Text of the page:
an admission temporaire/temporary admission (ATA) carnet if the goods are temporarily going abroad (for example, goods going from GB to France and then back to GB)
a transports internationaux routiers (TIR) carnet if goods are sealed and/or going to non-Common Transit Convention (CTC) member countries (for example, GB to India overland).
In addition, drivers will need import and export documentation depending on what goods are carried (it is possible that a free trade agreement or sectoral deal may change some of the requirements for import and export documentation). For example, EU Member State authorities will check for the following on arrival at the EU port:
an export health certificate for products of animal origin
a phytosanitary certificate for plant and plant-based products
a catch certificate, export health certificate and where appropriate a captain’s certificate for fish.
Drivers using the accompanied roll-on roll-off (RoRo) route would need a safety and security declaration before arriving in the EU although EU rules mean that these can be completed shortly before arrival.
Improving Operation Brock
The transition period has provided opportunities to improve the plans for Operation Brock and, where necessary, to reflect any Covid-19 measures. Brock permits are likely to be re-introduced, together with fines for travelling without them, but some changes can be anticipated compared with the system that was proposed in 2019.
Then there was a permanent contraflow between Junctions 8 and 9 of the London-bound carriageway of the M20 with a steel barrier between lanes 1 and 2 of the northbound carriageway. That carriageway was reduced from three to two lanes with a speed limit of 50 miles per hour when Brock was inactive. Now, Highways England has developed a plan making use of a concrete quick moveable barrier to set up the contraflow. This will enable around 2000 trucks to be held — the same capacity as the previous contraflow.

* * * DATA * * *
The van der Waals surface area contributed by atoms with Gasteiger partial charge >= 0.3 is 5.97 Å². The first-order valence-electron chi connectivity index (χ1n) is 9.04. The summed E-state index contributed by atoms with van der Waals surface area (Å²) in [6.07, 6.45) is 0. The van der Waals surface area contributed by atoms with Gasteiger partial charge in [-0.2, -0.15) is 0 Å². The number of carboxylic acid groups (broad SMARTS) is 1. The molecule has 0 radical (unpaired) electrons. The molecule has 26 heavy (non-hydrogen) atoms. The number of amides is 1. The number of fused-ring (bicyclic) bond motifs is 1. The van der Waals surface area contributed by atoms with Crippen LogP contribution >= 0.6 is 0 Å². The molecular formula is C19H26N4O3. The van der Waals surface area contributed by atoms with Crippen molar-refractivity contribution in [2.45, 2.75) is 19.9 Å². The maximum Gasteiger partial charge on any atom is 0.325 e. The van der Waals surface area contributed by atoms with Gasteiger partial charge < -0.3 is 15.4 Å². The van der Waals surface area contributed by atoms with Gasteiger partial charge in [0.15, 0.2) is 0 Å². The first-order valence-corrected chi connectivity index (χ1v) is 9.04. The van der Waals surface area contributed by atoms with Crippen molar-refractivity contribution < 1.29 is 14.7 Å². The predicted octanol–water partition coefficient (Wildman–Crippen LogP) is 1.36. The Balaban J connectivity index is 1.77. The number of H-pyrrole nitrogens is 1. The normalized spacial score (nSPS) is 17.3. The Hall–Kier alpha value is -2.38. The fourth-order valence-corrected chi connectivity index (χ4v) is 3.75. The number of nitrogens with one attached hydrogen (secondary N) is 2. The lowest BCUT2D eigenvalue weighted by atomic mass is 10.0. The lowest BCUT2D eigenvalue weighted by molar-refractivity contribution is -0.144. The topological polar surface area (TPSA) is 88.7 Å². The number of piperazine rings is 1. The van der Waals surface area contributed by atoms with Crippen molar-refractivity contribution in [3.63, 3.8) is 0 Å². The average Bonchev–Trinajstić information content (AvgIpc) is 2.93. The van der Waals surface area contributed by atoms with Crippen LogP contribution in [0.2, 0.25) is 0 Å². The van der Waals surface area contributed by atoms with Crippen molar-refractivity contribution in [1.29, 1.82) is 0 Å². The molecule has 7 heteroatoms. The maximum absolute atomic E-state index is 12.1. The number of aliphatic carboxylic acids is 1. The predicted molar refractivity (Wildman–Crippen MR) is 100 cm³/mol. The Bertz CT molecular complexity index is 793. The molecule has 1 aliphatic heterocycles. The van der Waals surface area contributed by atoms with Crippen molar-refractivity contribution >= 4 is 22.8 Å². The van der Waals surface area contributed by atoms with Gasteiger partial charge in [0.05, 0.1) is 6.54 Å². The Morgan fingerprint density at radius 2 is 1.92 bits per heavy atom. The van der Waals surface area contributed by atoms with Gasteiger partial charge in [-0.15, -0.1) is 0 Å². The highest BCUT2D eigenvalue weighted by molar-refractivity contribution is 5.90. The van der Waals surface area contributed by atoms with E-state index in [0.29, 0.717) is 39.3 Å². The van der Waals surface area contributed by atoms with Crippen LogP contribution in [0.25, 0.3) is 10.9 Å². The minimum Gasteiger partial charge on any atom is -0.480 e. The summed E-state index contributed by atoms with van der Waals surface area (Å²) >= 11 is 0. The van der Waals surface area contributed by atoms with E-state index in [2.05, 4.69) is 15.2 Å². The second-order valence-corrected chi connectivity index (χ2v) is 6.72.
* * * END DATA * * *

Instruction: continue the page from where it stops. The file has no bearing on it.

Inland border posts
A site in Ashford has been bought to allow for new inland border control posts as there is insufficient space for the required facilities at the ports. This site will be able to hold some 2000 vehicles and, while it is mainly intended for checks conducted by HM Revenue and Customs (HMRC) and the Department for Environment, Food and Rural Affairs (Defra) on inbound and outbound goods, it could be used as a holding site for outbound HCVs as part of Operation Brock.
One way to avoid congestion, the Government believes, is to move checks away from the coast and to reduce the number of “unready” drivers reaching the ports, while providing guidance to help them become border ready. It is proposing to use technology to “upstream! the border readiness checking process through the Smart Freight (SF) service. This will be an online tool for the RoRo freight industry which will help to simplify and automate the process of establishing the border-readiness of HCVs and drivers.
It will ask questions relating to the expected EU import controls at the border to ensure drivers have the necessary documents before they travel. The service will include an online portal for registration of goods movements and an operator application to check compliance with the service. Regardless of which British port they planned to leave from, anyone taking goods from GB to the EU (or beyond) could use the SF service to self-check whether they are border-ready, and thus likely to be able to get through the EU port. The portal will be available in multiple languages.